Pyrocat HD, FP4 stand - help

Discussion in 'B&W: Film, Paper, Chemistry' started by George Collier, Sep 22, 2007.

  1. George Collier

    George Collier Member

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    I have been working up to a time/temp combination with Pyrocat HD and 4x5 FP4 for stand/semi-stand. I have arrived at a good contrast level (for my Aristo V54, Dupont MG filters, and Forte Fiber VC paper.
    ASA 50 for the film (final test negs shot with incident readings to eliminate any "previsualization" errors.

    I use hangers (someone on a thread once said hangers are ideal for stand development). The tanks hold about 2400ml, the reason for the measurement. Agitation is alternate diagonal draining off of each corner, continuous, being careful not to be too turbulent about it, but to keep things moving (learned about surge marks many years ago in the Army).
    73F, 15:10:2400 with distilled water (very close to 1.5:1:250).
    2 minutes presoak (mostly continuous agitation, tapping off airbells now and then), into the developer - 1.75 minutes initial continuous agitation, 30minutes development, agitation for 15 sec (4 lift and drain, 2 on each side) at the 10 minute marks. So, they get 2 agitations, one at 10 and one at 20 minutes.

    When I was doing individual sheets to establish time/temp, I didn't see any problems, but what you can see in the attached images came from the last development session, these 2 negs are from a group of 4 films done together.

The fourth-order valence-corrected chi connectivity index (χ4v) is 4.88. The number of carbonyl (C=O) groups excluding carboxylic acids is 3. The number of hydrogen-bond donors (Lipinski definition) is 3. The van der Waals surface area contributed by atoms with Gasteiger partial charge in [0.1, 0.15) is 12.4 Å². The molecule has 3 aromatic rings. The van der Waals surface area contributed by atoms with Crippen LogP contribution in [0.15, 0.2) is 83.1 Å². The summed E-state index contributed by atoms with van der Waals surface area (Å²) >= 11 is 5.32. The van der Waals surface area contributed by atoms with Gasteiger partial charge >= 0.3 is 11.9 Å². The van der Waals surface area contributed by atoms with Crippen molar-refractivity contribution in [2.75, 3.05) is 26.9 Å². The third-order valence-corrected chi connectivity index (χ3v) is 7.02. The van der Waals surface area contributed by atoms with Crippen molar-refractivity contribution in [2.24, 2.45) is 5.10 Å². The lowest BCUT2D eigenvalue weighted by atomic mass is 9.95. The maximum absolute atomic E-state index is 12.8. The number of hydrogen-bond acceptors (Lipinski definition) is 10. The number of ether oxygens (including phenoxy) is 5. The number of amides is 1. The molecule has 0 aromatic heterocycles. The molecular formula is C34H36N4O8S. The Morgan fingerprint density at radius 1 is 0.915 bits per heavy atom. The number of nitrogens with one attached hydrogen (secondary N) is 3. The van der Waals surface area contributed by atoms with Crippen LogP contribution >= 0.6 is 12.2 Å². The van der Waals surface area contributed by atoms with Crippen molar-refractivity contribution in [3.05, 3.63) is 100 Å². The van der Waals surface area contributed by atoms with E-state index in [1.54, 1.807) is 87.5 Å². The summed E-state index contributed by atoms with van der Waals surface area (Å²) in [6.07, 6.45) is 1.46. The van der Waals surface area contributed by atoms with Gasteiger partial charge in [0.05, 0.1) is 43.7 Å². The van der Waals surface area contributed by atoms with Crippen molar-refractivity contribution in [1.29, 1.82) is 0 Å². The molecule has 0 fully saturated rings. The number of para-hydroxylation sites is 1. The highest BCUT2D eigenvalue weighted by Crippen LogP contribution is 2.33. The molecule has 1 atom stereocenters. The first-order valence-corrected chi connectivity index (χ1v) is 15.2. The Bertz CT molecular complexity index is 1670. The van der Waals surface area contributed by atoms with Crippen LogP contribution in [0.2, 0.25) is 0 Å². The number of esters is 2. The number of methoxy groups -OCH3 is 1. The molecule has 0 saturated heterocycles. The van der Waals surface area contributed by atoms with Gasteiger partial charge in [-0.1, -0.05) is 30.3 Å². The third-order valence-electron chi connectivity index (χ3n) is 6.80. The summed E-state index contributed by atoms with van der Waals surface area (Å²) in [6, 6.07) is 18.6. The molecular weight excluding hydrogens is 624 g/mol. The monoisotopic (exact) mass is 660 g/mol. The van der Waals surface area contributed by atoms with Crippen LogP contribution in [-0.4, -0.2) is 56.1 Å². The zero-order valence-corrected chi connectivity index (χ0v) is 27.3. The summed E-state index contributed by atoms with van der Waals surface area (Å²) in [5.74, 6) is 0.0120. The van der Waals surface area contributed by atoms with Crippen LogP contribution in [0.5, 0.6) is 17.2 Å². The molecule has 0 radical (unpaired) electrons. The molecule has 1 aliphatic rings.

The tanks are good size, have light tight lids (the ends of the hangers sit on a "shelf", an inch or so below the top of the tank), and are great for doing this, and hold 8 hangers. The top surface of the developer is a good 1/2" or so above the tops of the holding bales in the hangers.

    You can see that the offending areas are related to the hangers, surge of some kind, I guess.
    Image one is along the left side, and a dark vertical edge running down the large butress.
    Image 2 is along the right edge, with a dark area somewhat along the top on the right side (hard to see in the attachment).
    Both hangers were positioned the same, in parallel, so the problems are opposing, in a sense.

    I am disapointed at getting so close and have this problem. The quality of acutance is just what I want, so I'm inclined not to agitate more often...but will if I have to. Sorry for the long post, but I wanted to be thorough.

    Any suggestions?
     

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  2. Richard Wasserman

    Richard Wasserman Member

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    George,

    I can sympathize with your problem, but unfortunately don't have too much to suggest. I too tried Pyrocat /semi-stand with FP-4 on hangers and could not get it to work consistently. I had problems that looked much like yours and assumed it was due to improper agitation, but could not figure out what to do . I finally gave up on hangers and now use a Slosher type cradle in a tray with great success. I'm very interested in what other people have to say about this because it would be nice to be able to process more than 6 sheets at a time.

    Richard Wasserman
     
  3. Shawn Dougherty

    Shawn Dougherty Member

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    I've used this combo with great success using semi-stand development but in individual tubes. Steve Sherman has written about the process in issues of View Camera.
     
  4. philsweeney

    philsweeney Member

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    I do not use hangers and use tubes. But my presoak is 5 minutes. Yours seems a little short.
     
  5. noseoil

    noseoil Member